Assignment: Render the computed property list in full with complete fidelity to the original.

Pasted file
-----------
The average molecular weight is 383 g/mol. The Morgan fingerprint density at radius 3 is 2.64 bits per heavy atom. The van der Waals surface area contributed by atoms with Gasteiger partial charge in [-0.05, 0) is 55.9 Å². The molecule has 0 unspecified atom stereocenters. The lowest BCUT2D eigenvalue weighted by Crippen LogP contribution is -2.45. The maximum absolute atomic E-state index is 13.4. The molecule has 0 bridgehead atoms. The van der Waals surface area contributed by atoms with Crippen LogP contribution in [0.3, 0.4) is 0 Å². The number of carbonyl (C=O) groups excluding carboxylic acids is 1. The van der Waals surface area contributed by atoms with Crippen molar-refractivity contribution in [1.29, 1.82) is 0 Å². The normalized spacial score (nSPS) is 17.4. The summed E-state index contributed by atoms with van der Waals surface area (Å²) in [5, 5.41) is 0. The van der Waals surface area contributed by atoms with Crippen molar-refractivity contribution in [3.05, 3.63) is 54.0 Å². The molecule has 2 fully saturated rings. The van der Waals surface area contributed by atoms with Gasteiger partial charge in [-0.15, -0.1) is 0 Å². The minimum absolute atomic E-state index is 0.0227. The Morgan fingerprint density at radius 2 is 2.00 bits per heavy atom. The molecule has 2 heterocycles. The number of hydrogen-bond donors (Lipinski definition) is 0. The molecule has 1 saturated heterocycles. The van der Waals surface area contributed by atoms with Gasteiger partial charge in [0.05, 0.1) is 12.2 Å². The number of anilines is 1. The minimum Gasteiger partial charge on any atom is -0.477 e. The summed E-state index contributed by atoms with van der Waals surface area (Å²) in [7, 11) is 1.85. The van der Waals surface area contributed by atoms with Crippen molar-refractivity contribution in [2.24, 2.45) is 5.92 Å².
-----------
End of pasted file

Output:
The average molecular weight is 383 g/mol. The Morgan fingerprint density at radius 3 is 2.64 bits per heavy atom. The van der Waals surface area contributed by atoms with Gasteiger partial charge in [-0.05, 0) is 55.9 Å². The molecule has 0 unspecified atom stereocenters. The lowest BCUT2D eigenvalue weighted by Crippen LogP contribution is -2.45. The maximum absolute atomic E-state index is 13.4. The molecule has 0 bridgehead atoms. The van der Waals surface area contributed by atoms with Crippen LogP contribution in [0.3, 0.4) is 0 Å². The number of carbonyl (C=O) groups excluding carboxylic acids is 1. The van der Waals surface area contributed by atoms with Crippen molar-refractivity contribution in [1.29, 1.82) is 0 Å². The normalized spacial score (nSPS) is 17.4. The summed E-state index contributed by atoms with van der Waals surface area (Å²) in [5, 5.41) is 0. The van der Waals surface area contributed by atoms with Crippen molar-refractivity contribution in [3.05, 3.63) is 54.0 Å². The molecule has 2 fully saturated rings. The van der Waals surface area contributed by atoms with Gasteiger partial charge in [-0.15, -0.1) is 0 Å². The minimum absolute atomic E-state index is 0.0227. The Morgan fingerprint density at radius 2 is 2.00 bits per heavy atom. The molecule has 2 heterocycles. The number of hydrogen-bond donors (Lipinski definition) is 0. The molecule has 1 saturated heterocycles. The van der Waals surface area contributed by atoms with Gasteiger partial charge in [0.05, 0.1) is 12.2 Å². The number of anilines is 1. The minimum Gasteiger partial charge on any atom is -0.477 e. The summed E-state index contributed by atoms with van der Waals surface area (Å²) in [7, 11) is 1.85. The van der Waals surface area contributed by atoms with Crippen molar-refractivity contribution in [2.24, 2.45) is 5.92 Å².